US6307087Jan 13, 1999Oct 23, 2001Massachusetts Institute Of TechnologyLigands for metals and improved metal-catalyzed processes based thereon
US6310223 *Oct 30, 2000Oct 30, 2001Eastman Chemical CompanyHydrogenating an 3,4-epoxy-1-butene in the presence of the supported catalysts, comprising rhodium deposited on the support materials which have micropores filled with one or more inorganic oxides.
US6395916Jul 10, 1998May 28, 2002Massachusetts Institute Of TechnologyAmine, phosphine ligands
US6946560Apr 22, 2003Sep 20, 2005Massachusetts Institute Of TechnologyLigands for metals and improved metal-catalyzed processes based thereon
US7026498Oct 23, 2001Apr 11, 2006Massachusetts Institute Of TechnologyCoordination catalyst containing ligand
US20110178393 *Sep 30, 2009Jul 21, 2011Bracco Imaging S.P.A.Process for the Preparation of Aqueous Solutions of Hyperpolarized Molecules
EP2647427A2Oct 19, 2006Oct 9, 2013Chevron U.S.A. Inc.Regeneration of acidic catalysts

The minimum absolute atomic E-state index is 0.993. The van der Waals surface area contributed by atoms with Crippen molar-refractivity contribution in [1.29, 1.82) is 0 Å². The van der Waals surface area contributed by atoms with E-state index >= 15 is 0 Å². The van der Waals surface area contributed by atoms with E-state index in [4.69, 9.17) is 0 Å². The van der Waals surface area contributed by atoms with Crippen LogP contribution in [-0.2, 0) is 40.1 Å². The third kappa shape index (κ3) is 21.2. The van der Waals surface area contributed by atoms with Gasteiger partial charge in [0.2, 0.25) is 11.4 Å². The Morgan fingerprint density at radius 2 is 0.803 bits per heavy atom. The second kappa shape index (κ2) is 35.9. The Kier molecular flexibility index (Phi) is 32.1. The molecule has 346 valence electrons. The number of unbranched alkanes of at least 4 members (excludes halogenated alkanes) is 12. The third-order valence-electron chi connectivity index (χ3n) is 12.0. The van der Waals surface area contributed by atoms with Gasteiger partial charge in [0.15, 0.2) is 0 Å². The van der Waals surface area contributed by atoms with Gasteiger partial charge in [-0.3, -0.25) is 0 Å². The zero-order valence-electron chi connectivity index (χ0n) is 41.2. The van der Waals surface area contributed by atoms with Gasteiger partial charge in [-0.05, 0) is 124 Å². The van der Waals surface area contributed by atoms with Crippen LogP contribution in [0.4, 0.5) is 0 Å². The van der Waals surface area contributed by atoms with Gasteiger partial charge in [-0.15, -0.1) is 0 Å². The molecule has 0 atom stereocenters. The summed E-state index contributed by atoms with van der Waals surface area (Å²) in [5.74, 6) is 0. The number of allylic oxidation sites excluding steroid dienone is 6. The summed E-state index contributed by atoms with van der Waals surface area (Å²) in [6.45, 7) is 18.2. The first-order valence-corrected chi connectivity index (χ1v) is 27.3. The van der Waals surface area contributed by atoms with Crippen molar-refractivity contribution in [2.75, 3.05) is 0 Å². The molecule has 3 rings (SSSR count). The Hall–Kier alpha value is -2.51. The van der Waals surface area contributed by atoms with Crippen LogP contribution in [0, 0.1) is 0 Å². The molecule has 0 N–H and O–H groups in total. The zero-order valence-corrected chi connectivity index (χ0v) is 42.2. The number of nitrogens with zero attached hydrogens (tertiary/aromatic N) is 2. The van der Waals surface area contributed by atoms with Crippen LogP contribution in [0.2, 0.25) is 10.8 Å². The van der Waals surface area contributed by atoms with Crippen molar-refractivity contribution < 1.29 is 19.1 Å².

WO2003006158A2 *Jul 13, 2002Jan 23, 2003Univ Michigan StateCatlaytic boronate ester synthesis from boron reagents and hydrocarbons
Classifications
U.S. Classification585/277, 585/275, 502/166, 502/167, 585/276
International ClassificationC07C5/03, C07C5/02
Cooperative ClassificationC07C2531/22, C07C5/02, C07C5/03
European ClassificationC07C5/03, C07C5/02
Legal Events
DateCodeEventDescription
Oct 13, 1998FPExpired due to failure to pay maintenance fee
Effective date: 19980802
Aug 2, 1998LAPSLapse for failure to pay maintenance fees
Jun 29, 1994ASAssignment
Owner name: GOVERNORS OF THE UNIVERSITY OF ALBERTA, THE, CANAD
Free format text: ASSIGNMENT OF ASSIGNORS INTEREST;ASSIGNOR:LIGANDS, INC.;REEL/FRAME:007046/0167
Effective date: 19940607
Jul 22, 1992ASAssignment
Owner name: LIGANDS INC., CANADA
Free format text: ASSIGNMENT OF ASSIGNORS INTEREST.;ASSIGNORS:CAVELL, RONALD G.;LAW, DAVID J.;REED, ROBERT W.;REEL/FRAME:006206/0355;SIGNING DATES FROM 19920610 TO 19920615